University of Illinois Extension

 


John Church
Extension Educator, Natural Resources
Rockford Extension Center

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Protect Home From Crickets

Crickets are the most noticeable late in the summer and in the fall. That is because then is when the population builds and they reach maturity. Most cricket eggs are laid in the fall in damp soil, with each female laying from 150-400 eggs. They hatch in the spring, becoming adults in July and August, and start the life cycle over again.

It is usually after the crickets have entered the house that most people really notice them or have complaints. Usually it is the noise that the crickets make, especially at night that is bothersome. But, they can be more of a nuisance if they cause feeding damage indoors. Crickets feed on dead and dying insects, seeds, fruits and other outdoor debris. But they can also feed on items inside the home, such as fabric, paper, wool, linen, and other common materials.

As the weather turns cooler, crickets migrate towards the warmth of buildings. They can enter through cracks and crevices in the foundation or poorly sealed door thresholds and windows. They usually don't live very long while inside, but can cause damage before dying in the early winter. Unlike other home invaders, such as earwigs and boxelder bugs, which do not survive indoors, crickets do feed indoors and can live for a longer period of time than the other nuisance insects.

Homeowners should check the house foundation for cracks, which need sealing to help reduce entry of home-invading insects. If pesticides are chosen for control, the foundation and adjacent soil can be treated with a properly labeled insecticide to create a control barrier outside the house. Indoors, ready-to-use aerosol sprays can provide some control. Spray along the baseboards and other potential crawling and hiding places. Be sure to read and follow all label directions and precautions when using any pesticides.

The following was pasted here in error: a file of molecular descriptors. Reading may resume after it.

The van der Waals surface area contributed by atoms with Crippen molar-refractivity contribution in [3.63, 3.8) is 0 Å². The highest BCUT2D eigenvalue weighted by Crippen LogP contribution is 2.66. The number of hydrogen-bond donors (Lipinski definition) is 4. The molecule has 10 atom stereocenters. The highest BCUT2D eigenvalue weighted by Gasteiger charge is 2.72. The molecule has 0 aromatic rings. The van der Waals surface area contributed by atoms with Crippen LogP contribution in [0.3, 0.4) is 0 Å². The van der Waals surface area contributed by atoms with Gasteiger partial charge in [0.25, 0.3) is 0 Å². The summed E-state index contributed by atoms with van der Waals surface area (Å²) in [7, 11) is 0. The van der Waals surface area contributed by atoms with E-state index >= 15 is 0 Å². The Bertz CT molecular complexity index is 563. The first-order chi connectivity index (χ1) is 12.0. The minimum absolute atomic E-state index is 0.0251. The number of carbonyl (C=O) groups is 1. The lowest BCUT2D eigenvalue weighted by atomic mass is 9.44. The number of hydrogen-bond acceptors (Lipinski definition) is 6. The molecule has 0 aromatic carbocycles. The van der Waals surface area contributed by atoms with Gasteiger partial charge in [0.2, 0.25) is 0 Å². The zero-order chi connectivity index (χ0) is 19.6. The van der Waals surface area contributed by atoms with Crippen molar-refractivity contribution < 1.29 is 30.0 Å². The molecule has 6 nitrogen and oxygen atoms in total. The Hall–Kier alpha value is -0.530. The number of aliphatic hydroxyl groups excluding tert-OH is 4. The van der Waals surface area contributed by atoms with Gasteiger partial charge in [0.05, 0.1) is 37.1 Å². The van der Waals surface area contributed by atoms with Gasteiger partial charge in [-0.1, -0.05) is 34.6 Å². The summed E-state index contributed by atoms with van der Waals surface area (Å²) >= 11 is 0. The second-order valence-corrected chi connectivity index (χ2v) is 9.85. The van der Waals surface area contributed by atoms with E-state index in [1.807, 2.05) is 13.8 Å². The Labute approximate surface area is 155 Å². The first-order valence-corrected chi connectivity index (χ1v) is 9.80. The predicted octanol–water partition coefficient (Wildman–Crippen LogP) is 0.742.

Pesticide treatments cannot replace proper home maintenance and sanitation. Besides checking the foundation, doorways, windows and other entry points, remove debris such as dead grass and fallen leaves near the foundation to help eliminate hiding places. Keep firewood at least several feet from the foundation. Be sure to keep food odors from garbage cans and grills. to a minimum near the house. Reduce damp areas near or in the house, such as leaky pipes, which the insects favor for hiding. Also, lights attract crickets, as well as other insects, so be judicious in the use of lighting near the house.

 

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